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    In my opinion, it probably doesn't work for the reasons I mentioned, in that it's neither one thing nor the other, and the production isn't that great. Later live versions of 'Set The Controls...' (on both 'Ummagumma' and 'Live At Pompeii', for example) are very good, if a little plodding. However, there's a superb (if slightly abridged) version of the song which was used on the 1968 BBC documentary 'All My Loving' - you can see it here.

    We're now moving into an period of Pink Floyd history which is often overlooked (late 1968-early 1971, roughly), but it's one I'm quite fond of, and I'm looking forward to listening to 'More' again for the first time in years.

    But where oh where are Wayne, Pip and Jeff with their 'Saucerful' reviews...?

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    Soundtrack To The Film 'More'

    Cirrus Minor
    Aww, tweeting bird song! Pink Floyd develop their ‘pastoral’ sound, which is either a blissed out atmospheric joy or really, really boring - depending on your point of view. Cirrus Minor is pretty good. The drifting chords are reminiscent of Lucy In The Sky With Diamonds and the weird noises towards the end fit in pleasingly. It’s wonderfully dreamy and atmospheric.

    The Nile Song
    Rock on! The guitar sound on this is great, really distorted and powerful. The song itself is simple, but then that’s what you want from a rock track, isn’t it?
    On the other hand, because it’s only a simple rock track, this could be the Floyd’s least exciting song up to that point. The lyrics too are uninspiring. I find it very difficult not to repeat the last word of each line.
    “I was standing by the Nile! (NIII-ALLL!!)
    When I saw the lady Smile! (SMIII-ALLL!)” etc.
    It’s the closest thing we’ve had so far to ‘Rock’ from the Floyd boys. I would say it sounds a bit like Led Zeppelin, but as More predates the ‘Leds first album, it’s probably not true.

    Crying Song
    More pastoral stuff. The way that the word ‘Pines’ is sung is bizarrely smug, it seems hissed out through a ridiculous huge grin.
    A haunting melody, some interesting lyrics make this one a decent track, but hardly a stand-out.

    Up the Khyber
    Psychedelic drums and piano, with a sense of driving urgency – this could have been an out-take from an extended version of A Saucerful Of Secrets. This song seems to suggest a bad trip that’s going on and on. The fast-forward at the end is a clever touch, making it seem as though the song never really ends.
    Whereas A Saucerful of Secrets goes on for over ten minutes, this stops after two. Which is fine, because we get the message. Psychedelic freak-outs are all very well, but when they seem to last forever it all gets very dull. By stopping at two minutes, Up The Khyber delivers it’s small performance of psychedelic excitement, then leaves the stage, for which this audience is grateful.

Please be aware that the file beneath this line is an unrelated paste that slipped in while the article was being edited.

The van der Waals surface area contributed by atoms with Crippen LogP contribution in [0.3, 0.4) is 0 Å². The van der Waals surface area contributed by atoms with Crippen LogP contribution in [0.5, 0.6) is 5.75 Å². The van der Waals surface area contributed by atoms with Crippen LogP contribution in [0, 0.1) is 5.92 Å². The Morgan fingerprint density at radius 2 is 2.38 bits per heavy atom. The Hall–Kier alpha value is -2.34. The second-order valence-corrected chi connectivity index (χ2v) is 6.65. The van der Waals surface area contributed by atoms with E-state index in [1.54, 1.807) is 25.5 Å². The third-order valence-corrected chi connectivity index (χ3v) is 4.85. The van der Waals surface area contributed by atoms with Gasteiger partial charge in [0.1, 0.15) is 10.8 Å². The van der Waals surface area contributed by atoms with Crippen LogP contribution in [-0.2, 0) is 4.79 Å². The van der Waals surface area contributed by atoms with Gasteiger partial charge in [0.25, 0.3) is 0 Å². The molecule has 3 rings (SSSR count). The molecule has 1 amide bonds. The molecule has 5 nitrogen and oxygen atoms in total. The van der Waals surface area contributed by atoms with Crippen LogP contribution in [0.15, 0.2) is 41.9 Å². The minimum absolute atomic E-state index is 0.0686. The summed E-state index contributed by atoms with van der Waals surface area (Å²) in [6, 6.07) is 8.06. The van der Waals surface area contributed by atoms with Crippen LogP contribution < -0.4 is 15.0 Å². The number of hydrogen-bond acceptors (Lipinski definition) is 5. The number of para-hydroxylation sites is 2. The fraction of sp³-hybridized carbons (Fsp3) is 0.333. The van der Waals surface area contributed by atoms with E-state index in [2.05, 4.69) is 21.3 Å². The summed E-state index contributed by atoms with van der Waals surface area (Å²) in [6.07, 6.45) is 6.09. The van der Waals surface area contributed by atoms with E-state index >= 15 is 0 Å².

Green Is the Colour
    I like the penny flute on this song. And the piano coming in at the end rescues it from being too dreary. It’s an upbeat little song, gentle and joyful. Nothing too exciting, but pleasant to listen to.

    Cymbaline
    This one is pretty good actually. It’s laid back and gentle, but it seems to have a bit more bite to it than some of the other songs on this album. The chorus line ‘High time, Cymbaline’ is well sung by Dave Gilmour, making this song into what could almost be… a pop single. Almost!

    Party Sequence
    It’s a party! Bring tom-toms. For one minute.
    Then… Stop! Thank you, Nick Mason.

    Main Theme
    Good stuff, this. It’s got a distinctive and accessible melody, but there’s nothing to really grab the listener. I suppose that is what a soundtrack song should be all about.

    Ibiza Bar
    A slight return of the Nile Song! Wonderful. The distorted guitar sound is back and the intro sounds exactly the same. The melody line isn’t quite strong enough to make this memorable though.


    More Blues
    Umm… Bluesy.
    The album is running out of steam now, we seem to be getting more ‘soundtrack’ songs. I think Pink Floyd were trying to get away from simple Blues, although Gilmour’s certainly a capable Blues guitarist on this showing. It’s all so delicate and quietly played, when a bit of extra bite would have made it more interesting.
    Oh! It’s ‘MORE’ Blues, as in the film’s title. Perhaps they were getting fed up with doing soundtrack music already?


    Quicksilver
    Quicksilver sounds like it could have been on ‘A Saucerful of Secrets’ though it’s not really as good. It has that feel to it though. It starts off with a huge metallic rasping noise that sounds a bit like someone snorting up through a straw. Surely not? Overall the song has too much in the way of quiet pissing about on the organ, which probably works well in the context of the film but is dull to listen to.
    At over seven minutes, this song really weighs down the second half of the album.